3.     Not creating positive drainage.  If one were to examine the exterior sills of windows & doors on old houses, they would likely discover carpenters and builders back then knew a thing or two about managing moisture.  It’s almost a certainty that those sills would have a pitch away from the building, permitting gravity to do its thing and positive drainage to occur. The laws of gravity haven’t changed, yet many newer wood exterior elements aren’t being installed with positive pitch, leading to many a failed installation.

4.     Not installing flashing over window and door heads or other elements that project beyond the siding.  Sounds simple, but it’s remarkable how many window and door installations are out there that are missing flashing at the tops of the units.  A lack of flashing permits water to enter behind the window or door unit, often running down the wall and rotting much of what it comes in contact with, especially where it pools.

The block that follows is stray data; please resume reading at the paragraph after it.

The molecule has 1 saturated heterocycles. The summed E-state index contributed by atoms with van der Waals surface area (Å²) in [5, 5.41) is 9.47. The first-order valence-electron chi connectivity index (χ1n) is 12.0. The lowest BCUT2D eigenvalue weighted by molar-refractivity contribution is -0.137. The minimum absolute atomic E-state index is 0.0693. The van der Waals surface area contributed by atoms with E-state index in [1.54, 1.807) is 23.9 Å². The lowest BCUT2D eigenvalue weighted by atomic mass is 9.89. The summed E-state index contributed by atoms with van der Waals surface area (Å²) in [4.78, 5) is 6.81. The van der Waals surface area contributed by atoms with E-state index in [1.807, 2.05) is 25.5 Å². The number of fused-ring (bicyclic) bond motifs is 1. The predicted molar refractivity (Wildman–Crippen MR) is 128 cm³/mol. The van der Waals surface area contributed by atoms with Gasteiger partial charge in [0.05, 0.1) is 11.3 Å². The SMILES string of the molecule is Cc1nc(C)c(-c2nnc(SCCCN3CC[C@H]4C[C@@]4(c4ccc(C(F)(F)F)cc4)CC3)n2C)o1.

5.     Not permitting moisture to escape. If you’ve ever seen an aluminum storm window, perhaps you’ve noticed the little holes at the bottom of the frame.  These are weep holes and permit moisture that may get behind the window to drain while also permitting a path for a small amount of air to enter the space between the storm and primary window, encouraging evaporation.  This is a sound practice, yet is often overlooked during the installation of many exterior elements- storm windows and capping included.   If you’re like us and can’t get enough of good building practices, have a look at a rain screen detail, which is the above type of exterior moisture management on a large scale.

So is all capping bad?  Of course not.  Done properly by a competent installer using good quality products and with attention to detail, it can be an option for some installations. We’ll be shooting & uploading a video in the not too distant future of a skilled carpenter demonstrating proper capping techniques, so check back to see it.